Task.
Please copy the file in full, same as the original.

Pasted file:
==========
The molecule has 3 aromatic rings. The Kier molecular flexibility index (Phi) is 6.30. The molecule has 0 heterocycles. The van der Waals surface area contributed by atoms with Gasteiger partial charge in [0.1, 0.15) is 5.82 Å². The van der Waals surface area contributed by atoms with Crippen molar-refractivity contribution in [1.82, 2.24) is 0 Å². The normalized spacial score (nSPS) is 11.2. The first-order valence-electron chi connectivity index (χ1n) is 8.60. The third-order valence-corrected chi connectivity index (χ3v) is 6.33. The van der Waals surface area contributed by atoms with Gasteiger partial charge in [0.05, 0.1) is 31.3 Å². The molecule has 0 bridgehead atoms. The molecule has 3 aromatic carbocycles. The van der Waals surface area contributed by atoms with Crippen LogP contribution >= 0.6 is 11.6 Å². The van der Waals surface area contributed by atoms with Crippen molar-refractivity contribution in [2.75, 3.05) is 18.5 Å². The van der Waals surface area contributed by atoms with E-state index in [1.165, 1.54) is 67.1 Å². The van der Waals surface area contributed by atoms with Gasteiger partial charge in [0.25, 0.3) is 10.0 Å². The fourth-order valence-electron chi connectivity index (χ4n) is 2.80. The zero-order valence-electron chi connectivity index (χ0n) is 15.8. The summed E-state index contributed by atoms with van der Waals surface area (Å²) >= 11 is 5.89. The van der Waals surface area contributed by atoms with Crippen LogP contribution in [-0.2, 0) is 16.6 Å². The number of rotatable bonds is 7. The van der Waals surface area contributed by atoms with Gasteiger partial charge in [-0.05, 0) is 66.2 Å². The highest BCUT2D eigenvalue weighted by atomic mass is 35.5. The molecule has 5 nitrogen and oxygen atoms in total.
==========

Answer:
The molecule has 3 aromatic rings. The Kier molecular flexibility index (Phi) is 6.30. The molecule has 0 heterocycles. The van der Waals surface area contributed by atoms with Gasteiger partial charge in [0.1, 0.15) is 5.82 Å². The van der Waals surface area contributed by atoms with Crippen molar-refractivity contribution in [1.82, 2.24) is 0 Å². The normalized spacial score (nSPS) is 11.2. The first-order valence-electron chi connectivity index (χ1n) is 8.60. The third-order valence-corrected chi connectivity index (χ3v) is 6.33. The van der Waals surface area contributed by atoms with Gasteiger partial charge in [0.05, 0.1) is 31.3 Å². The molecule has 0 bridgehead atoms. The molecule has 3 aromatic carbocycles. The van der Waals surface area contributed by atoms with Crippen LogP contribution >= 0.6 is 11.6 Å². The van der Waals surface area contributed by atoms with Crippen molar-refractivity contribution in [2.75, 3.05) is 18.5 Å². The van der Waals surface area contributed by atoms with E-state index in [1.165, 1.54) is 67.1 Å². The van der Waals surface area contributed by atoms with Gasteiger partial charge in [0.25, 0.3) is 10.0 Å². The fourth-order valence-electron chi connectivity index (χ4n) is 2.80. The zero-order valence-electron chi connectivity index (χ0n) is 15.8. The summed E-state index contributed by atoms with van der Waals surface area (Å²) >= 11 is 5.89. The van der Waals surface area contributed by atoms with Crippen LogP contribution in [-0.2, 0) is 16.6 Å². The number of rotatable bonds is 7. The van der Waals surface area contributed by atoms with Gasteiger partial charge in [-0.05, 0) is 66.2 Å². The highest BCUT2D eigenvalue weighted by atomic mass is 35.5. The molecule has 5 nitrogen and oxygen atoms in total.